In an aggressive effort to curb the worst inflation in forty-one years, the Federal Reserve increased a key rate for the U.S. on Wednesday for the fourth time this year, indicating that more increases are on the way even as the economy contracts. The central bank unanimously decided to increase the fed funds rate by 0.75 percentage points – or 75 basis points – bringing it to a range within 2.25% and 2.5%.
Higher rates lead to higher expenses when obtaining a loan, purchasing a car, or buying a home, which can significantly impede the economy. They also increase the cost of borrowing for both consumers and companies, making the process more difficult. Rising rates, growing at their quickest pace since 1981, already seem to be slowing the economy. As officials gave the impression that they would not relent, the Fed also stated that “ongoing increases” in interest rates “will be appropriate.”
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Since the Fed started utilizing the overnight funds rate as its primary instrument in exercising monetary policy in the 1990s, the movements in June and July constitute the most rigorous consecutive action by raising the benchmark borrowing rate to a range of 2.25% – 2.5% (as revealed in the intro). The funds rate affects a variety of consumer goods, including adjustable mortgages, auto loans, and credit cards. Still, it directly affects what banks charge each other for short-term loans. With this latest hike, the funds rate has reached its highest point since December 2018.
The decision was generally already anticipated by the markets as a result of remarks made by Fed officials since the June meeting that hinted at the rise. Following Chairman Jerome Powell’s statement that the data would determine the Fed’s next course of action at its meeting in September, stocks rose to their highs. The significance of reducing inflation has been highlighted by central bankers, despite the potential danger to the economy.
Powell remarked, “As the stance of monetary policy tightens further, it likely will become appropriate to slow the pace of increases while we assess how our cumulative policy adjustments are affecting the economy and inflation.”
The Federal Open Market Committee (FOMC) stated in its post-meeting statement that “recent indicators of spending and production have softened. Nonetheless, job gains have been robust in recent months, and the unemployment rate has remained low.” This was similar to the FOMC’s June statement in that officials once more referred to inflation as “elevated” and linked the problem to supply chain issues, rising food and energy prices, and “broader price pressures.”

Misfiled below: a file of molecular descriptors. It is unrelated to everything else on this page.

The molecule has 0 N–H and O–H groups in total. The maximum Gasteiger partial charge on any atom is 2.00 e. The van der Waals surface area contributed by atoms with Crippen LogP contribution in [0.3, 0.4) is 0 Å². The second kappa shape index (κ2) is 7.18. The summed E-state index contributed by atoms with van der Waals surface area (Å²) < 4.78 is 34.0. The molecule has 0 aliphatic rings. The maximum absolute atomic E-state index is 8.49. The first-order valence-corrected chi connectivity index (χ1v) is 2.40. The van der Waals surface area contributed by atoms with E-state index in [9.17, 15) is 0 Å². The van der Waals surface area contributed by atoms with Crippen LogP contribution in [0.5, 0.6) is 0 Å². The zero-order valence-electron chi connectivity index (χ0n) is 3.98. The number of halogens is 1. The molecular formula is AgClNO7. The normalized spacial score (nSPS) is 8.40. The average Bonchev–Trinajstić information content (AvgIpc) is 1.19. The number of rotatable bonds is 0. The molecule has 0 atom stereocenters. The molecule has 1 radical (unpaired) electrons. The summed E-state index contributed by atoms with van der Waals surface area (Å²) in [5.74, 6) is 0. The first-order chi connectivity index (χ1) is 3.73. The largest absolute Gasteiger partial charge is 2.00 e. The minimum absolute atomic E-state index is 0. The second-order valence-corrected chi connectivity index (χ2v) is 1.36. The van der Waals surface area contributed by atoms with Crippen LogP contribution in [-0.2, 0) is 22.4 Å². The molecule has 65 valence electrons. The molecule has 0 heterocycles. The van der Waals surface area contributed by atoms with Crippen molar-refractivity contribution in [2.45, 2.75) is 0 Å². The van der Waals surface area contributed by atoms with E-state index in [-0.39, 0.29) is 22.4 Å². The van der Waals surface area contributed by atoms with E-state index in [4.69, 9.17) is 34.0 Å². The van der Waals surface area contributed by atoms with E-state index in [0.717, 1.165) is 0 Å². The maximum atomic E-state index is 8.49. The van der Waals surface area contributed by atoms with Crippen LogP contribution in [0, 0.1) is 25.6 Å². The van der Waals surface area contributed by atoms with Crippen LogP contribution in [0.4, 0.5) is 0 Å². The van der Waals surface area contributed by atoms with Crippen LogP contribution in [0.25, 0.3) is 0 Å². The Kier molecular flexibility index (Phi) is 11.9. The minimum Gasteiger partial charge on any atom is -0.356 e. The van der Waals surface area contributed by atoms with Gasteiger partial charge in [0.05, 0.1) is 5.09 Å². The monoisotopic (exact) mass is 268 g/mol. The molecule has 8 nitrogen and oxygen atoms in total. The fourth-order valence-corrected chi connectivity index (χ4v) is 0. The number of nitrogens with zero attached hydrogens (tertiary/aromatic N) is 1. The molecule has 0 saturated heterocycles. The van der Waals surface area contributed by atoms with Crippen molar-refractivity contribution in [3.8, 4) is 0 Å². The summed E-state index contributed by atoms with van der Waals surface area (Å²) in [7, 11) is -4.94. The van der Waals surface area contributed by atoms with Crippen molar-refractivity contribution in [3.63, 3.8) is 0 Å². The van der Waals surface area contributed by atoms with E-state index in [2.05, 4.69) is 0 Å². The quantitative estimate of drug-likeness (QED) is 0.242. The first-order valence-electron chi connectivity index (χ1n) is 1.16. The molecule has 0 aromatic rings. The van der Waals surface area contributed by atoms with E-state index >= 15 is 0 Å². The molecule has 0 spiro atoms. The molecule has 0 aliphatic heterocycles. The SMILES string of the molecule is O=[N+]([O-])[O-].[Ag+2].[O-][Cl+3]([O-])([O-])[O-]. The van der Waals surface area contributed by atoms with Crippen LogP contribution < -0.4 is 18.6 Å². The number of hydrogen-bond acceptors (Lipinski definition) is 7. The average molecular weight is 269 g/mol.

Although growth was low for the first quarter and was projected to be barely positive in the second, Powell said he does not believe the economy is in a recession. He went on to say, “Think about what a recession is. It’s a broad-based decline across many industries that are sustained for more than a couple of months. This doesn’t seem like that now. The real reason is the labor market has been such a strong signal of economic strength that it makes you question the GDP data.”
Investors anticipate that the Fed will increase the upper end of its target range from its current level of 1.75% to at least 3.75% by the end of the year. For reference, during the height of the most recent rate-hiking cycle in late 2018, the Fed increased rates to a level of 2.37%. The rate peaked at 5.25% before the Great Recession of 2007 – 2009. Additionally, the Fed raised interest rates to historically high levels in the 1980s to combat spiraling inflation. The Fed funds rate peaked at 22% in July 1981. It’s important to remember, though, that there is no likelihood that borrowing rates will increase that drastically in the foreseeable future; they aren’t expected even to get close to such levels.
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There is a silver lining to this, and it involves savers. During the pandemic, money held in savings, CDs, and money market accounts yielded virtually nothing. But with inflation being accounted for, savers have, on average, lost money. The good news is that when the Fed raises rates, savings will also increase, meaning savings accounts will once more begin generating interest.
It is tricky because the stock market seemed to love getting free assistance from the Fed, but markets will have to adjust. Government bond rates decline due to interest rates at zero, thus compelling investors to place their bets on riskier investments like equities. There is even a term for this on Wall Street: TINA, or “there is no alternative.” The stock market has faced significant difficulties as a result of higher rates since it had grown accustomed to thestimulus money. How quickly the Fed raises rates and how the broader economy and company earnings fare will determine how the market is ultimately affected.